The Archives War

Jaggy Jay Press

Mexican Leaders Are Salty

Lamar more like Lame-ar was not the best president if you didn't already know. He ruined everything that Houston had started. As you can tell the Mexican Leaders are a tad bit salty about the actions of the Lamar Administration. The Leaders decided to retaliate because of this. Last Month, the Mexican Force under Rafael Vasquez entered our Nation. Vasquez's crew attacked 4 cities in Texas, San Antonio, Goliad, Refugio, and Victoria. Soon Vasquez returned to Mexico. Houston did not know this, so on March 10th he ordered our Secretary of War [ George Hockley ] to move the Archives back to Houston. To justify, Houston cited part of our Constitution, it said "The president and heads of departments shall keep their offices at the seat of government, unless removed by the permission of Congress, or unless, in case of emergency in time of war, the public interest may require their removal." Colonel Henry Jones assembled some citizens to talk about Houston's order. Public opinion like mine, said that Austin was safe, and Houston's departure had created a lack of confidence in the city. Then a couple days later, the committee of vigilance decided that removing the Archives was against the law. They formed a patrol at Bastrop to search every wagon and seize any government records. Houston's private secretary W.D. Miller wrote to Houston saying residents of Austin "would much rather take their rifles to prevent a removal [of the archives] than to fight Mexicans." Finally, Congress took no action to move the Capital.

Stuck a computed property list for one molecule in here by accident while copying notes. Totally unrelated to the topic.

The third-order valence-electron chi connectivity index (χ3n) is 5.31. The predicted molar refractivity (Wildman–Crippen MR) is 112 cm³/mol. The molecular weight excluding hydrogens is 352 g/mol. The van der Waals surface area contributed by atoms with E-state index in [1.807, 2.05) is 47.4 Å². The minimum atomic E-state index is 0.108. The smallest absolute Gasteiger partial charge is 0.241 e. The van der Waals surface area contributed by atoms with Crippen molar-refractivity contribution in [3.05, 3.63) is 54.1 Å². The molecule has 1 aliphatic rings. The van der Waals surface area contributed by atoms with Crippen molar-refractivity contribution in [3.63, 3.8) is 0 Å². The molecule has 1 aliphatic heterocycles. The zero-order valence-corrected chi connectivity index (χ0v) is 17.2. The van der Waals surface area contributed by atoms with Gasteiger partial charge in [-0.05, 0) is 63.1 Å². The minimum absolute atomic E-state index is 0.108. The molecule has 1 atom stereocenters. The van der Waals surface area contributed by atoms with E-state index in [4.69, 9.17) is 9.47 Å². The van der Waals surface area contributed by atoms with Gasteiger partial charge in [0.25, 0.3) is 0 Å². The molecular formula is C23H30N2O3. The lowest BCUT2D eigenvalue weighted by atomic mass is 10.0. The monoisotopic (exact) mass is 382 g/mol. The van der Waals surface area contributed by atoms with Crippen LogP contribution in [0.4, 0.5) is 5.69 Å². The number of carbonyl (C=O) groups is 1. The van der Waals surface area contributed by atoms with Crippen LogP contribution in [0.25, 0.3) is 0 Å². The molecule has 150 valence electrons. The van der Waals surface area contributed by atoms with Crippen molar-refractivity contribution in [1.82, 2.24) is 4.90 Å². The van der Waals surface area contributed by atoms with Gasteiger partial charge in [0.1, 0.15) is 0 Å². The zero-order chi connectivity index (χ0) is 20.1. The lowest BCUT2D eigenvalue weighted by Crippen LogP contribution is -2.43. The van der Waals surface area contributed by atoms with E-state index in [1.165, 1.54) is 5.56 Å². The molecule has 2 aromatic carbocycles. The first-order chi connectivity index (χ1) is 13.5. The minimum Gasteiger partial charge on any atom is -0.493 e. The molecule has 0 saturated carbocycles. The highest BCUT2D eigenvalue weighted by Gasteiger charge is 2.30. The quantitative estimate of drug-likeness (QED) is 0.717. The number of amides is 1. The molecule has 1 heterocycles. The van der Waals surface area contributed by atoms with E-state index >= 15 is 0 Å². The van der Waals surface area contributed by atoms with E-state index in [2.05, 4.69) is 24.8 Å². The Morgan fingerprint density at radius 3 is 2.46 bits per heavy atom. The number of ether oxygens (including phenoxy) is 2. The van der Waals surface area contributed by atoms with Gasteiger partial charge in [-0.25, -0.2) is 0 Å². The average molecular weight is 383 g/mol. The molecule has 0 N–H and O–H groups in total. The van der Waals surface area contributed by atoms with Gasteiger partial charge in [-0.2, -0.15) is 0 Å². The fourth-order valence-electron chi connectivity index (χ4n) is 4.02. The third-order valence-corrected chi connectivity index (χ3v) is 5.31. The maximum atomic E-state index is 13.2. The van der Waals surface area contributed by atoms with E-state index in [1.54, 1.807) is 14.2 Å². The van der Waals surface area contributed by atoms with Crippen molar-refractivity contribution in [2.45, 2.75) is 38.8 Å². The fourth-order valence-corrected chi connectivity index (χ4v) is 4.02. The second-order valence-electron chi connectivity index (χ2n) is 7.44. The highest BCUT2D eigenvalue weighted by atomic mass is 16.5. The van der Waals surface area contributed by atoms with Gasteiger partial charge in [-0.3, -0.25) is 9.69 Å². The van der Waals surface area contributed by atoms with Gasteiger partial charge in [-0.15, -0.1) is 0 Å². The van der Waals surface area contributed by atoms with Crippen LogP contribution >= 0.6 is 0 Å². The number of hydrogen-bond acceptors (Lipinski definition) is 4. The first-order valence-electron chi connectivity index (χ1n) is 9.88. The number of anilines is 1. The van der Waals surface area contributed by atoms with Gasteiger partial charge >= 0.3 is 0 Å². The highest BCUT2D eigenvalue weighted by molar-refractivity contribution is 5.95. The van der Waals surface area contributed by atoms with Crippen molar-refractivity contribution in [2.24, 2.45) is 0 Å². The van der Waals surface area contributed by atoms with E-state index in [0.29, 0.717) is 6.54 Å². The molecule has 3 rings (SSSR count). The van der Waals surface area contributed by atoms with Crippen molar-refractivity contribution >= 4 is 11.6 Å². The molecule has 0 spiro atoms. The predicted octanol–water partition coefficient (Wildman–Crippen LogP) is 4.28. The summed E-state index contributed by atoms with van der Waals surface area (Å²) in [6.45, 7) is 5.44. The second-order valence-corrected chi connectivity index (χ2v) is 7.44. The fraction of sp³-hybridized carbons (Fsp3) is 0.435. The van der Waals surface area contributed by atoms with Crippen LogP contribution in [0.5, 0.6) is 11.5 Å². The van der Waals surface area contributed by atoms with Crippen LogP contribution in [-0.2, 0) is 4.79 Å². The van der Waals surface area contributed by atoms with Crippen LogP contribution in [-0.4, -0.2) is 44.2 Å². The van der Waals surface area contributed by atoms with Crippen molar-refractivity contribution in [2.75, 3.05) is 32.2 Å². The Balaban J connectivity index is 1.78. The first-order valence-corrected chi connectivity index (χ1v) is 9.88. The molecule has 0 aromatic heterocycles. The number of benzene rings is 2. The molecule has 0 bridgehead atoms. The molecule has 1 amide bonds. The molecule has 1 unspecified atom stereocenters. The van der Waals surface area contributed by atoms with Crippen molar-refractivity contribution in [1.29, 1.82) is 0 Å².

A couple days before my 30th birthday on September 12th, another Mexican General named Adrian Woll came and captured San Antonio. Luckily I live in Houston, which is somewhat far away. Houston called our Congress together, he demanded that Congress supported the removal of the Archives, over the objections of seditious citizens of Austin. A couple months later Senate Greer proposed a bill to provide for the safety of the Archives. That bill was declined. Not discourged, Greer issued another bill to move the general land office. A couple days later, Houston privately tasked Colonel Thomas Smith and Captain Chandler to move the Archives to Washington-on-the-Brazos. Smith and Chandler decided to raise a small troop on the idea of a trip to the Native Tribe, then quickly take the Archives and move them. Smith led over 20 men and 3 wagons into Austin 2 weeks later. The men were nearly done loading the wagons, when they were noticed by Angelina Eberly. She ran to Congress Avenue, where a 6-pound howitzer was situated. She turned the howitzer toward the General Land Office, and fired it. Although some shot hit the General Land Office, there was no real damage. Smith and his men left quickly, headed northeast to avoid the men patrolling the road through Bastrop. Their progress was slow. The group managed to travel 18 mi before stopping at Kinney's Fort. In Austin, Captain Mark Lewis gathered a group of men to retrieve the archives. Some of the pursuers had no horses, and some had little to no weaponry. Lewis's men reached Smith's camp. Undetected, as Smith had neglected to post guards. A couple days later, the records were returned to Austin. It is uncertain as to whether Smith's men took them back or if the Austin group took custody of the records and transported them.